In the book, Badass: Making Users Awesome, Kathy Sierra analyzed and discussed the new ways of thinking about designing and sustaining successful products and services.
These are some of my takeaways from reading the book.
In this section, Kathy discusses the approaches for building skills.
The first common attribute across all domains in which people become experts is that those experts practice better. Experts practice more effectively than experienced non-experts using the same amount of practice time.
Most skill-building approaches involve going from [A] Can’t do (but need to) to [B] Can do with effort, to, finally, [C] Mastered (reliable/automatic). This approach alone is insufficient for three reasons.
First, this sequence shows only skills that move from [A] to [B] to [C]. Experts have some skills that can move from [A] directly [C].
Second, experts never have an empty [A] list. They are adding new or refining existing skills all the time.
Finally, experts move skills from [B] to [C] but sometimes must also move skills backward from [C] to [B]. Unconscious/automated skills in [C] are often the cause of “intermediate blues.” Also, skills not de-automated, even when used regularly, will still deteriorate.
When experts practice more effectively, it means they do Deliberate Practice. The Deliberate Practice method means taking a skill and move it through the [A][B][C] stages swiftly.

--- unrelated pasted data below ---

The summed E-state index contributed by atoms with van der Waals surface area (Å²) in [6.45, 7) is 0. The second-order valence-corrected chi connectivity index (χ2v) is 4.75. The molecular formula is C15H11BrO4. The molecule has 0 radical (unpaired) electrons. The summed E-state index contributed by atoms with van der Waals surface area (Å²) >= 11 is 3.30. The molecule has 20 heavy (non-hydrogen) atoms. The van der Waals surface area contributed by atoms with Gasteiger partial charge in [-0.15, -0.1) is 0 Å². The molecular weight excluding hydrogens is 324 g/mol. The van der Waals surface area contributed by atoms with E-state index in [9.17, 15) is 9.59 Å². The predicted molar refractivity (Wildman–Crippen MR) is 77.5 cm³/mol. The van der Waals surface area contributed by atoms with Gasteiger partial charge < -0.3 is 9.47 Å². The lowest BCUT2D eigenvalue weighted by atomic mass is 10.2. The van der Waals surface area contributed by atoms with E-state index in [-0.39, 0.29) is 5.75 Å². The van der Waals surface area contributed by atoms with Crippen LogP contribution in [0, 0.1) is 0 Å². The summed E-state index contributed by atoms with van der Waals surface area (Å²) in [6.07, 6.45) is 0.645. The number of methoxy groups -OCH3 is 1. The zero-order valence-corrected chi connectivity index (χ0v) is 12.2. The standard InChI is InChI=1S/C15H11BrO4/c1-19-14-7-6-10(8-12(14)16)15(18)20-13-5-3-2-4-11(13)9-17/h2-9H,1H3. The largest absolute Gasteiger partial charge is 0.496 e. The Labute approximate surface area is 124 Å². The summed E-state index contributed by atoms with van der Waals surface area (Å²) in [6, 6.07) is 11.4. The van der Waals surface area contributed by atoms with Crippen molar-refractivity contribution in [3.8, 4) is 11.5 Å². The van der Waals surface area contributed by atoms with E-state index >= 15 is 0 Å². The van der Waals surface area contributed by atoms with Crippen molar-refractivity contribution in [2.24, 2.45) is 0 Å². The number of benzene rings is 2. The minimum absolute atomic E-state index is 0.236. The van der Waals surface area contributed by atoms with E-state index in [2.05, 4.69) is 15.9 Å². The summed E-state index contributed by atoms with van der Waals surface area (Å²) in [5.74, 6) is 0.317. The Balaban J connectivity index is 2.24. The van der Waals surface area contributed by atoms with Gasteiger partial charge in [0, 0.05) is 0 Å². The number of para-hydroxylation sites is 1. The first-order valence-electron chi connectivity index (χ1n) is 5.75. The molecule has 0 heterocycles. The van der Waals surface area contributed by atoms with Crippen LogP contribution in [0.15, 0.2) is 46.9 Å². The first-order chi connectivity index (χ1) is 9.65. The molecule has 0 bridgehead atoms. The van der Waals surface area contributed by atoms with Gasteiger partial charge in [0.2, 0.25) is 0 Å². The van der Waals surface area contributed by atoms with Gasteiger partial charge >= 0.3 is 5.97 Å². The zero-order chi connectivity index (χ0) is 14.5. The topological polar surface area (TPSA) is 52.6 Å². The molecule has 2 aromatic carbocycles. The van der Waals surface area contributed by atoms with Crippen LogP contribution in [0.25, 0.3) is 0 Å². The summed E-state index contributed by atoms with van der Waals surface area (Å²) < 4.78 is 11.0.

Most of us try to practice too many things simultaneously instead of nailing one thing at a time. When we have too many skills that are stuck in the [B] stage and with very few skills in [C], we severely limit our skill-building effectiveness.
The goal of deliberate practice should be to design practice exercises that will take a fine-grained task from unreliable to 95% reliability, within one to three 45-90-minute sessions. If we cannot get to 95% reliability, we should stop trying. Either change the exercise or redesign the sub-skill.
Projects and tutorials are not deliberate practice. Projects are an excellent learning tool, but they are more about discovery and problem-solving than a reliable skill-building method.
Tutorials can give us a good feel for the skill we are learning and provide more context. Tutorials are valuable, but they are not the reliable skill-building method of Deliberate Practice.